Disarmament DiplomacyIssue No. 18, September 1997
Clinton Letter and Answers on NATO ExpansionEditor's note: President Clinton was responding to a letter he received in June from 20 Senators, headed by Kay Bailey Hutchison (Republican - Texas). The Senators, including the Chair of the Foreign Relations Committee, Jesse Helms (Republican - North Carolina), posed a series of questions, the replies to which were prepared for the President by the Departments of State and Defense. The letter and response were sent to Senator Hutchison on 11 September, and made available by the White House the following day.
Letter from President Clinton to Senator Hutchison, The White House, 11 September 1997
"Thank you for your recent letter concerning NATO enlargement. As you so rightly point out, NATO is the most successful defense alliance in history and the decision to accept new members is one of profound significance. As we proceed in this historic endeavor, our touchstone must remain American national security interests and the many ways in which those interests will be served by an enlarged and renewed Alliance. ...
Since its inception almost 50 years ago, NATO has been the bedrock institution of the transatlantic community. It has safeguarded our collective defense and has fostered close cooperation among its members. In the coming decades, the Alliance will continue in this pivotal role as it adapts to the changed circumstances of the post-Cold War period. Our overarching goal of a Europe that is peaceful, democratic, and united is within reach for the first time. By making the right decisions now concerning NATO, I believe we can make that goal a reality for the next century.
However, we can only succeed with the full support of the American Congress and the American people. As we move to ratify the addition of new States to the Alliance, your endorsement and leadership will be crucial in building the necessary bipartisan support. I welcome the thoughtful questions you have submitted and believe that they will help ensure a more informed public debate. Toward that same end, I have asked the Departments of State and Defense to prepare detailed answers to each of your questions, and I am sharing them with all members. ..."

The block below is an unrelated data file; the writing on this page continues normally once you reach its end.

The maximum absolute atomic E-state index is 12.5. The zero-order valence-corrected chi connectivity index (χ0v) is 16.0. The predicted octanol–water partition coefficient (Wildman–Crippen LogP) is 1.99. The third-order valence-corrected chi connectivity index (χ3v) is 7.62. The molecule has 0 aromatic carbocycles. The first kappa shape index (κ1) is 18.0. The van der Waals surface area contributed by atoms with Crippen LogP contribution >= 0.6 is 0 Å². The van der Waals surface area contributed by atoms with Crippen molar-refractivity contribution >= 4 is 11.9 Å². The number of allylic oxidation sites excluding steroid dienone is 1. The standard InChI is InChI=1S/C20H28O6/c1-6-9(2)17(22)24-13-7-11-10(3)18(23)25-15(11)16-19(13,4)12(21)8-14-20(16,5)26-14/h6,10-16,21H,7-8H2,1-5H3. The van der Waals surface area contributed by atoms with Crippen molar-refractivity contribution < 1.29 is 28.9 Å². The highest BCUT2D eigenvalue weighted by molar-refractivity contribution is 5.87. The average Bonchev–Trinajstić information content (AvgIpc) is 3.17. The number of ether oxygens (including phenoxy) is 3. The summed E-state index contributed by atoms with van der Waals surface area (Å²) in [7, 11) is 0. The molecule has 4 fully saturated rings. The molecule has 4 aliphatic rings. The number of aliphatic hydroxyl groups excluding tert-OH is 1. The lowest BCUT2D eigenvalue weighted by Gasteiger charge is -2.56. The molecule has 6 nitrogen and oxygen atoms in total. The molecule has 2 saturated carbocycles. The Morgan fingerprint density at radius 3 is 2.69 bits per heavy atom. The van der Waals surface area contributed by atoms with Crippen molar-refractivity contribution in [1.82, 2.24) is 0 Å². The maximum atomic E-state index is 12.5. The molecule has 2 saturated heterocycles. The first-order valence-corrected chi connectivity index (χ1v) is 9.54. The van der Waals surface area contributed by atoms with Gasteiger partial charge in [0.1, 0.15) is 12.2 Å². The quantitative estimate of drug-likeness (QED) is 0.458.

Questions and Answers
'Question and Answers on NATO Expansion', The White House, 11 September 1997
"Question: 'When one looks at the threats to American national security interests, foremost among these is Russia's substantial nuclear arsenal. Considerable progress has been made to lessen nuclear tensions through dramatic arms reductions in the past decade. And, for the moment, the current leadership in Russia is becoming reconciled to the likelihood of NATO expansion. But what of tomorrow's Russian leaders? By expanding eastward, are we not creating an incentive for Moscow to withhold its support for further strategic arms reductions and perhaps even develop an early first-use nuclear policy?'
Answer: '... President Yeltsin and other Russian leaders oppose NATO enlargement, reflecting in part a lingering misperception among many Russian political leaders that the Alliance poses a threat to Russia's security. That is an issue on which we have decided to disagree, while working together to manage that disagreement. But, judging by the evidence, it is unlikely that NATO enlargement will undermine Russian reform or strengthen Russian hardliners. Those who suggest this would be the case see Russian democracy as far more fragile than has proven the reality over the last few years. NATO enlargement is not a significant concern for most of the Russian public, which understandably remains far more concerned about wages, pensions, corruption, and other domestic issues.